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NAVICULAR SYNDROME (DOC)

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					                  Northwest Equine Veterinary Associates, INC. P.S.
                     20612 276t h Ave SE, Maple Valley WA 98038
                  Phone: 425 432 1914 Email: nw-equine@msn.com

NAVICULAR SYNDROME
In order to best understand navicular syndrome (“navicular disease”), it is first important to
understand some of the basic anatomy of the equine foot.


                                                The navicular bone is a small wing-shaped
                                                bone that lies immediately behind the coffin
                                                joint in all four feet. The deep flexor tendon
                                                wraps around the back side of the navicular
                                                bone and attaches to the back side of the
                                                coffin bone. There is a small fluid-filled
                                                pocket called the navicular bursa, that lies
                                                between the navicular bone and deep flexor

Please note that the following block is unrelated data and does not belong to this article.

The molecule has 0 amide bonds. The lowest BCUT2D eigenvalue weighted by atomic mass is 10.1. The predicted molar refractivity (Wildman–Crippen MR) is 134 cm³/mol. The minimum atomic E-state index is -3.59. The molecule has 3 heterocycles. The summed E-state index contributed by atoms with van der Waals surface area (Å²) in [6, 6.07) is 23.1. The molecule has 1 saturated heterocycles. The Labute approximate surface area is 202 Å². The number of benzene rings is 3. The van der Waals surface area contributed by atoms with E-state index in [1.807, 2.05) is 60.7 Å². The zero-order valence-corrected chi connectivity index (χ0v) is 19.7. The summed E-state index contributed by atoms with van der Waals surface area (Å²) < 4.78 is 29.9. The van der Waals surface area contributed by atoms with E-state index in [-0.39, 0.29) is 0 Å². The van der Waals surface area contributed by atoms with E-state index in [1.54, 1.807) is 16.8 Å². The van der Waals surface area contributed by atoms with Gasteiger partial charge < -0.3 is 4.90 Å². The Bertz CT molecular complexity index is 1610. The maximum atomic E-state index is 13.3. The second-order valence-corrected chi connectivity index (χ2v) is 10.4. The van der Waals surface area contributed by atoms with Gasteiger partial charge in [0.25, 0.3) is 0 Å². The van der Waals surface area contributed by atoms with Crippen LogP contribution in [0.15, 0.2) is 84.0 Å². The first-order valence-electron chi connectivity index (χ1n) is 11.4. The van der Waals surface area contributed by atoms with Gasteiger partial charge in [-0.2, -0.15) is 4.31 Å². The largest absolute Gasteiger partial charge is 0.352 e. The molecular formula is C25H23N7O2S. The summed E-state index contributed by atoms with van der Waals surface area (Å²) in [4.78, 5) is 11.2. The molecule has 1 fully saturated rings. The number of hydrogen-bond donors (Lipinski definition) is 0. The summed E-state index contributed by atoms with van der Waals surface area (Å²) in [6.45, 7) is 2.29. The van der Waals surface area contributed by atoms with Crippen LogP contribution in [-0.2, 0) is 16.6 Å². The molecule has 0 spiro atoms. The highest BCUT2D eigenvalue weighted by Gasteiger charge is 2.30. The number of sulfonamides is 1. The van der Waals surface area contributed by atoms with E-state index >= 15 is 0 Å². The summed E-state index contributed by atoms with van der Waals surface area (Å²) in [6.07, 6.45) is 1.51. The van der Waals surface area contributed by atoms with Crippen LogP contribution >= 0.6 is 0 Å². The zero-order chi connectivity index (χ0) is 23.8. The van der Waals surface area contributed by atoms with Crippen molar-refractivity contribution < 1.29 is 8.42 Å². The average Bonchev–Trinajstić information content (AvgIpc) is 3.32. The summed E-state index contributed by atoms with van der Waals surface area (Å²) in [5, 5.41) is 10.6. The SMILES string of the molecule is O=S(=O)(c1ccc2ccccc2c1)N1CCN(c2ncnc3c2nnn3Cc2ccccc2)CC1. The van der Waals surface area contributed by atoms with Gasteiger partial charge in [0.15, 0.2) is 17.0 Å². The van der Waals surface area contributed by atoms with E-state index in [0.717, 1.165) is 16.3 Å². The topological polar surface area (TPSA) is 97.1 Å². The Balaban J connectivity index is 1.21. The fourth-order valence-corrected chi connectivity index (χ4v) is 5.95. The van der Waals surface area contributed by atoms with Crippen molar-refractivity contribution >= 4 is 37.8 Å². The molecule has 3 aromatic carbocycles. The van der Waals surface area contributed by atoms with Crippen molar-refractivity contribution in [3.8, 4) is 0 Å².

tendon which allows the tendon to glide
                                                smoothly over the back surface of the
                                                navicular bone.


Navicular sydrome is a term used for lameness that has the navicular bone or navicular
bursa as its source. Navicular syndrome occurs when abnormal or excessive forces are
placed on the navicular bone or bursa. These forces can be due to improper hoof wall
angle, improper or infrequent shoeing, small feet coupled with relatively large body size, or
workouts on hard, highly concussive surfaces. These abnormal forces cause painful
inflammation in the navicular bone, navicular bursa and sometimes even within the coffin
joint. Approximately two thirds of the weight of a horse is on the front feet and therefore,
usually the signs of navicular syndrome are present primarily in the front feet. Over time ,
chronic stresses can lead to severe degeneration of the nav icular bone. Adhesions can even
form between the navicular bone and deep flexor tendon. These degenerative changes can